The Alternate Community garden, circa 1977. Notice the perfectly formed beds in the back made by a visiting helper from Germany who is the photo. (Dianne Wells photo)
The Alternate Community garden, circa 1977. Notice the perfectly formed beds in the back made by a visiting helper from Germany who is the photo. (Dianne Wells photo)

The Alternate Community garden, circa 1977. Notice the perfectly formed beds in the back made by a visiting helper from Germany who is the photo. (Dianne Wells photo) The Alternate Community garden, circa 1977. Notice the perfectly formed beds in the back made by a visiting helper from Germany who is the photo. (Dianne Wells photo)

Column: Shuswap intentional communities in the 1970s

Shuswap Passion by Jim Cooperman

By Jim Cooperman

Contributor

Thousands of young people in North America moved to the country in the late 1960s and the 1970s, with some setting up intentional, cooperative communities, including me.

By the mid-1970s, there were dozens of these communities throughout British Columbia and an organization was formed called the Coalition of Intentional Cooperative Communities (CICC) to share knowledge and build up the movement. Conferences were held quarterly, and a newsletter was distributed after each one.

A contact list in the April 1977 CICC newsletter lists approximately 230 individuals, communities, organizations and businesses throughout the province. There were 14 listed in the Shuswap region, including one in the Salmon River valley, one in Falkland, a few in Grindrod and Enderby and the majority located in the Lumby/Cherryville area.

While in the process of doing the research for this column, it was a delight to discover that I know some of the people that were part of these communities.

One of the best examples of a local intentional community was the Alternate Community near Lumby on Bessette Creek that began when Robin and Ken LeDrew moved to 14 acres and brought some of their artist friends with them from the Vancouver art collective they had been part of in the late 1960s. Robin explains how their community, which was to be based on experimental architecture, went through a number of phases that began with an early dis-organized, anarchistic-like scene with full-moon parties and people living roughly with many hardships.

After spending a year away that included time at a well-organized commune in Florida, they returned with intentions to revamp their community by focusing on more productive and progressive ideals, yet they found their land in disarray, with collapsed domes and the taxes unpaid. The next phase began when Ken returned from Vancouver after taking a course in intentional communities and with him were 30 people eager to begin communal living at the property.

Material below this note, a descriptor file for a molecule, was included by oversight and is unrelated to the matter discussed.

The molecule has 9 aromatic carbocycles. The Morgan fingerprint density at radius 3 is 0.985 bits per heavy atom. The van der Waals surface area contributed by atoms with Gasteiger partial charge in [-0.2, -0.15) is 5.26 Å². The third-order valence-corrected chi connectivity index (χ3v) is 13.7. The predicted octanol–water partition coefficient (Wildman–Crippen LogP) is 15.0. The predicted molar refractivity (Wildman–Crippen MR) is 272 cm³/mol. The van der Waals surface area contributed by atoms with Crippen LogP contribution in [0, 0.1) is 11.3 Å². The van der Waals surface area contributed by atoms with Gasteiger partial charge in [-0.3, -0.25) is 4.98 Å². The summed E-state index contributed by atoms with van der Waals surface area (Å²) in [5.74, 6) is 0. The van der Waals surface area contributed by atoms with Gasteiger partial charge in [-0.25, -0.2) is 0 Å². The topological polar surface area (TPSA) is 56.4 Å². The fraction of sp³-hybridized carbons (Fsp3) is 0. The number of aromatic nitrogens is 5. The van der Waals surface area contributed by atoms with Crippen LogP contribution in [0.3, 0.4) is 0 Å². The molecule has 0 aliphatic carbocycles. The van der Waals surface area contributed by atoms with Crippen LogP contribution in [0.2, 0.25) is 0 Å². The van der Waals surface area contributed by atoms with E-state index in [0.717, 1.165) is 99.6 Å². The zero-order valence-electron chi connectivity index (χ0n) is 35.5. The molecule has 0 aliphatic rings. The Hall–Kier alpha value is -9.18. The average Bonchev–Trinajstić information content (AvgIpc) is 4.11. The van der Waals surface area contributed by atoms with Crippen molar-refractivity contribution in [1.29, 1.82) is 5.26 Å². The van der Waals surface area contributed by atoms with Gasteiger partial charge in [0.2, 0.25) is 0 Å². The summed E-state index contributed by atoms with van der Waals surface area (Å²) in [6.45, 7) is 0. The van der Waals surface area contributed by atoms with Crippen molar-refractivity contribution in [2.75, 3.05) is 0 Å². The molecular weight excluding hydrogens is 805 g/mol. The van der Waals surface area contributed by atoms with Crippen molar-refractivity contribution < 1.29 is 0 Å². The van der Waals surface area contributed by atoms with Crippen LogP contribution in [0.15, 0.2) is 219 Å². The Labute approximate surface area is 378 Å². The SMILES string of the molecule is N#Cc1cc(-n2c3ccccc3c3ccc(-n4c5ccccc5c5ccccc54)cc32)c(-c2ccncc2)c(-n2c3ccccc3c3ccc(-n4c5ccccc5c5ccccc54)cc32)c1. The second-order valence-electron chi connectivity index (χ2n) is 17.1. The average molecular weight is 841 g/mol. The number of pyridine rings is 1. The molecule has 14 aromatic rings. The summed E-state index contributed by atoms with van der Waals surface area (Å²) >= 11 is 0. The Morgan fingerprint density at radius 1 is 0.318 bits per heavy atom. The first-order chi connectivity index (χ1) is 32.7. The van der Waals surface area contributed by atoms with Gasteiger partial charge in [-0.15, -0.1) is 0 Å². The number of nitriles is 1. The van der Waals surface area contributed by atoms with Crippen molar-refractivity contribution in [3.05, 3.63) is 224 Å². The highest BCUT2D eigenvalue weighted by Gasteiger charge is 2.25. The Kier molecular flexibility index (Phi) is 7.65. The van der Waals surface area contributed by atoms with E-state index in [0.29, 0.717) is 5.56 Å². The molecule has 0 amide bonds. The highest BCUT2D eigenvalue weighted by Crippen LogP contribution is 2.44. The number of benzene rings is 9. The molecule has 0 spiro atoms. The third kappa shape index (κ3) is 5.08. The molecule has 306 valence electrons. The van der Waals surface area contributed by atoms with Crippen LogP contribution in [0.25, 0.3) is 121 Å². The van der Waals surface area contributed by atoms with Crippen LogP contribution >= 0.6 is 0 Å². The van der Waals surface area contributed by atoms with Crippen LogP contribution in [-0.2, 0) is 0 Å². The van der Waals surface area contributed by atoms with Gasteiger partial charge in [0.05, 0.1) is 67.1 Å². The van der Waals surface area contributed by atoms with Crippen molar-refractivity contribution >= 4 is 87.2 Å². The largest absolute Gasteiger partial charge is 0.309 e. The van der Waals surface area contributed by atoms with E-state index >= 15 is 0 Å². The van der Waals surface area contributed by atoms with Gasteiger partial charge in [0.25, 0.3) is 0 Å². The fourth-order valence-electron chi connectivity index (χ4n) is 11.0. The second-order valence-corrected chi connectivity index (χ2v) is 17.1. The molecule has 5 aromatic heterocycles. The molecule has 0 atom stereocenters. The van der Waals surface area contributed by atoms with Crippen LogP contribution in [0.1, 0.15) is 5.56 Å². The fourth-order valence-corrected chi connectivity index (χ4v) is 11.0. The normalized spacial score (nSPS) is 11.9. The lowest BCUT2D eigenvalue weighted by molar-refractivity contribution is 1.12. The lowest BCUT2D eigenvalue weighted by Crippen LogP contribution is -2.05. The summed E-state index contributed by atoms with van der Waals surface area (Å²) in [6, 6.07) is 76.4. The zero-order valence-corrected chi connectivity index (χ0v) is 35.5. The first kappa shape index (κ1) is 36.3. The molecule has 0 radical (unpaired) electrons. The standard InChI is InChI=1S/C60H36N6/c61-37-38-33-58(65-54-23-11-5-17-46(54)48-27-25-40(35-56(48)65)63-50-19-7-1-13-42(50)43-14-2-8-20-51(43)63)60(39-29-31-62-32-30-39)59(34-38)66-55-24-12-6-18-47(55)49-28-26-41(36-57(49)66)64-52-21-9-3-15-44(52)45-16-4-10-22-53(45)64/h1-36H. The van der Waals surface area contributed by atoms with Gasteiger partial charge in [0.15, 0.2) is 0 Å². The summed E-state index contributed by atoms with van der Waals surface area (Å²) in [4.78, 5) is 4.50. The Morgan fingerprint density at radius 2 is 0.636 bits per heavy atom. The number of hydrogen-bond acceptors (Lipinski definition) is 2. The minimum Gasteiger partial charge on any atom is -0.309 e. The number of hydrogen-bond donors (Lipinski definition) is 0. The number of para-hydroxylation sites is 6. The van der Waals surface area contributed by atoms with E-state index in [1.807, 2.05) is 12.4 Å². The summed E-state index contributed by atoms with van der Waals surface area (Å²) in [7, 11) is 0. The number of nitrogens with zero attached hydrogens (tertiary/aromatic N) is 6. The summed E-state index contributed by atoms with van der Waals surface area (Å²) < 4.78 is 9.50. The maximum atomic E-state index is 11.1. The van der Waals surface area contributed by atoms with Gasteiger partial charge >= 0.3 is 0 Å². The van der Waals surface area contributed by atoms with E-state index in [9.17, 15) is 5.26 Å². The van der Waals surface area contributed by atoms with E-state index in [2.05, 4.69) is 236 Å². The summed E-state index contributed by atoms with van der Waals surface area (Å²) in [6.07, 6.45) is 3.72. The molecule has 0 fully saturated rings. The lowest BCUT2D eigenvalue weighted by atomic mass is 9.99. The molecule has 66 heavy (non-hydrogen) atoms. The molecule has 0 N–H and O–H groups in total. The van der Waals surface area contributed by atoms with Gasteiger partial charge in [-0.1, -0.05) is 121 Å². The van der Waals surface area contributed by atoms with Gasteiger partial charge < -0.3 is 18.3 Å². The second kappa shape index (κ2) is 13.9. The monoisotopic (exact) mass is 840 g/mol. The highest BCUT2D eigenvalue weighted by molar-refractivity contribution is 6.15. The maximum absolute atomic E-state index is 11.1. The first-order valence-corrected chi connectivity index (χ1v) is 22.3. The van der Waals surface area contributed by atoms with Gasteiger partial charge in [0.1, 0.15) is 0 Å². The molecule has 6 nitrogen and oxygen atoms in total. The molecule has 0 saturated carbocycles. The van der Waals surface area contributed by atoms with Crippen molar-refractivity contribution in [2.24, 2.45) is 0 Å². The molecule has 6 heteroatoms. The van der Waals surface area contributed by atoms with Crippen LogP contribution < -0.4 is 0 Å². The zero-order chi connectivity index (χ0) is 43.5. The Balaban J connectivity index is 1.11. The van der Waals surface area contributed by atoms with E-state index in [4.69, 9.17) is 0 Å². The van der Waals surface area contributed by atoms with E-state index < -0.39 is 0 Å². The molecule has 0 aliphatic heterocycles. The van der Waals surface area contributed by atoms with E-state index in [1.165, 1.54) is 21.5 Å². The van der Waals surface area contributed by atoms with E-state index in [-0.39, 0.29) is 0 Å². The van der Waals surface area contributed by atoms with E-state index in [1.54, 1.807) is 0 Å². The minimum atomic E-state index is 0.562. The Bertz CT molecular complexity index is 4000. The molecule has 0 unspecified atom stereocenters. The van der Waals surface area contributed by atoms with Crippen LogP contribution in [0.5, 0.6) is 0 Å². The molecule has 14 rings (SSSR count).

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The group became a well-organized cooperative, with 2-3 meetings per week, at which decisions were made by consensus. All income was pooled, and they shared three vehicles. A huge garden fed everyone, and businesses were started, including a health food store in Vernon, a publishing company and a tree-planting and cone-picking company. With success came the inevitable problem of land ownership and, when the plan to put the land into a trust with everyone owning shares fell through, people left to become established elsewhere on property they owned or rented.

Some people stayed and others came to experience the next phase based on New Age philosophies that included Gestalt Therapy, dream circles and other alternative lifestyles. Today the property is just another family farm, with only a few of the originals left. In addition to her work as an artist, Robin had a successful career in social work and continues to contribute to the wider Lumby community as the president of the local arts council.

Robin remembers hosting one of the CICC conferences at their farm in 1977 and dealing with the logistics of feeding and housing 50 or more people from around the province for a weekend. She reminisced, “We talked endlessly about progressive ideals and how to change the world, but in the end, the world changed us and change happened anyway.” She also noted the irony of how they had to cope with living in what was then a conservative community, while now cannabis is legal and living close to the land has become more mainstream. However, Robin wished that more young people could have similar opportunities today, as living off the land with others builds character and teaches the values of cooperation.

There are many stories from those idealistic times, with more to come in subsequent columns. Perhaps what is most interesting is how history repeats itself. Many of the early settlers that left the cities in Europe to homestead here over 100 years ago for some of the same reasons that inspired us to move onto the land in the late sixties and seventies. Now there are young people who are once again moving to the land to grow food and share the work and the joy of country living.

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Sue Vignola and Robin LeDrew with their red cabbage harvest, circa 1977. (Dianne Wells photo)

Sue Vignola and Robin LeDrew with their red cabbage harvest, circa 1977. (Dianne Wells photo)

Sue Vignola and Robin LeDrew with their red cabbage harvest, circa 1977. (Dianne Wells photo)

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